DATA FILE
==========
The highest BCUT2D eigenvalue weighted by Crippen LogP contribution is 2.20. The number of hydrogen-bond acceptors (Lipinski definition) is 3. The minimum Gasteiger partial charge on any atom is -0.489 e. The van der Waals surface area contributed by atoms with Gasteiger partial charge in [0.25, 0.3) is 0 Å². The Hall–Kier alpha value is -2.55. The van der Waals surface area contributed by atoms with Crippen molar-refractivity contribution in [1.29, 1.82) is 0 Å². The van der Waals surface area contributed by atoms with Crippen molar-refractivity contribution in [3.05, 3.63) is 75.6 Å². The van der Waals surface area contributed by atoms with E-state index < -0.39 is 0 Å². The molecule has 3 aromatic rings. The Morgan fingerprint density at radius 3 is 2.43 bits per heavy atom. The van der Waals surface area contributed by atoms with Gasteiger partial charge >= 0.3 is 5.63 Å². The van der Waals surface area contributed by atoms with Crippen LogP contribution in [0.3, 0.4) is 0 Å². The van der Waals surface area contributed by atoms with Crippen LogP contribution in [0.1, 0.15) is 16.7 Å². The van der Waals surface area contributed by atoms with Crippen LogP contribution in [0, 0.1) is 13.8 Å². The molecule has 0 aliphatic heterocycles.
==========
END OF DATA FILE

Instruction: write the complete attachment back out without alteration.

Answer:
The highest BCUT2D eigenvalue weighted by Crippen LogP contribution is 2.20. The number of hydrogen-bond acceptors (Lipinski definition) is 3. The minimum Gasteiger partial charge on any atom is -0.489 e. The van der Waals surface area contributed by atoms with Gasteiger partial charge in [0.25, 0.3) is 0 Å². The Hall–Kier alpha value is -2.55. The van der Waals surface area contributed by atoms with Crippen molar-refractivity contribution in [1.29, 1.82) is 0 Å². The van der Waals surface area contributed by atoms with Crippen molar-refractivity contribution in [3.05, 3.63) is 75.6 Å². The van der Waals surface area contributed by atoms with E-state index < -0.39 is 0 Å². The molecule has 3 aromatic rings. The Morgan fingerprint density at radius 3 is 2.43 bits per heavy atom. The van der Waals surface area contributed by atoms with Gasteiger partial charge >= 0.3 is 5.63 Å². The van der Waals surface area contributed by atoms with Crippen LogP contribution in [0.3, 0.4) is 0 Å². The van der Waals surface area contributed by atoms with Crippen LogP contribution in [0.1, 0.15) is 16.7 Å². The van der Waals surface area contributed by atoms with Crippen LogP contribution in [0, 0.1) is 13.8 Å². The molecule has 0 aliphatic heterocycles.